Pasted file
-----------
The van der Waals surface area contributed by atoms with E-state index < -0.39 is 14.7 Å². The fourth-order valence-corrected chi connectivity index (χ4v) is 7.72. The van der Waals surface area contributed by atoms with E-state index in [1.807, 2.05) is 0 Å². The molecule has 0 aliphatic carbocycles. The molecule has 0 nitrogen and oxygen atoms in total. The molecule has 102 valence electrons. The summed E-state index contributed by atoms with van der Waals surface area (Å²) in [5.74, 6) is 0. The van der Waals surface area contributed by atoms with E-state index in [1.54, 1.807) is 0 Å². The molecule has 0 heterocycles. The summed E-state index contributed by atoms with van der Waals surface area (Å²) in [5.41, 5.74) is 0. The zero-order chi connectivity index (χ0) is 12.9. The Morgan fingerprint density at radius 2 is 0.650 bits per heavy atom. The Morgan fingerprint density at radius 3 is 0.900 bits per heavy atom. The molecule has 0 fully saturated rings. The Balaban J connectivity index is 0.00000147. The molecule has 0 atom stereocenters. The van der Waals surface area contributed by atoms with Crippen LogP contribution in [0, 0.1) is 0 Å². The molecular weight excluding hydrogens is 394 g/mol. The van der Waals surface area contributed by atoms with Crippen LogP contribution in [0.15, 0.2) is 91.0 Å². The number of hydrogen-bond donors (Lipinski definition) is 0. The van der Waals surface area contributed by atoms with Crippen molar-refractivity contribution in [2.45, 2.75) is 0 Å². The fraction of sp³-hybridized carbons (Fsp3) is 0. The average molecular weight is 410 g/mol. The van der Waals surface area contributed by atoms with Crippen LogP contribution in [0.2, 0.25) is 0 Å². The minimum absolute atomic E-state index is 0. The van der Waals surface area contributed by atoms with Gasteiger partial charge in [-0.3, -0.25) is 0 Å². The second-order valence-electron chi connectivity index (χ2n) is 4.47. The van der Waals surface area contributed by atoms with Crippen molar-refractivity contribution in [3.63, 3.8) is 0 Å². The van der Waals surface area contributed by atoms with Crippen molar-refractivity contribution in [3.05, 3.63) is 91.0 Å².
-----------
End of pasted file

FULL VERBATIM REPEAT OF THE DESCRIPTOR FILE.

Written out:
The van der Waals surface area contributed by atoms with E-state index < -0.39 is 14.7 Å². The fourth-order valence-corrected chi connectivity index (χ4v) is 7.72. The van der Waals surface area contributed by atoms with E-state index in [1.807, 2.05) is 0 Å². The molecule has 0 aliphatic carbocycles. The molecule has 0 nitrogen and oxygen atoms in total. The molecule has 102 valence electrons. The summed E-state index contributed by atoms with van der Waals surface area (Å²) in [5.74, 6) is 0. The van der Waals surface area contributed by atoms with E-state index in [1.54, 1.807) is 0 Å². The molecule has 0 heterocycles. The summed E-state index contributed by atoms with van der Waals surface area (Å²) in [5.41, 5.74) is 0. The zero-order chi connectivity index (χ0) is 12.9. The Morgan fingerprint density at radius 2 is 0.650 bits per heavy atom. The Morgan fingerprint density at radius 3 is 0.900 bits per heavy atom. The molecule has 0 fully saturated rings. The Balaban J connectivity index is 0.00000147. The molecule has 0 atom stereocenters. The van der Waals surface area contributed by atoms with Crippen LogP contribution in [0, 0.1) is 0 Å². The molecular weight excluding hydrogens is 394 g/mol. The van der Waals surface area contributed by atoms with Crippen LogP contribution in [0.15, 0.2) is 91.0 Å². The number of hydrogen-bond donors (Lipinski definition) is 0. The van der Waals surface area contributed by atoms with Crippen molar-refractivity contribution in [2.45, 2.75) is 0 Å². The fraction of sp³-hybridized carbons (Fsp3) is 0. The average molecular weight is 410 g/mol. The van der Waals surface area contributed by atoms with Crippen LogP contribution in [0.2, 0.25) is 0 Å². The minimum absolute atomic E-state index is 0. The van der Waals surface area contributed by atoms with Gasteiger partial charge in [-0.3, -0.25) is 0 Å². The second-order valence-electron chi connectivity index (χ2n) is 4.47. The van der Waals surface area contributed by atoms with Crippen molar-refractivity contribution in [3.63, 3.8) is 0 Å². The van der Waals surface area contributed by atoms with Crippen molar-refractivity contribution in [3.05, 3.63) is 91.0 Å².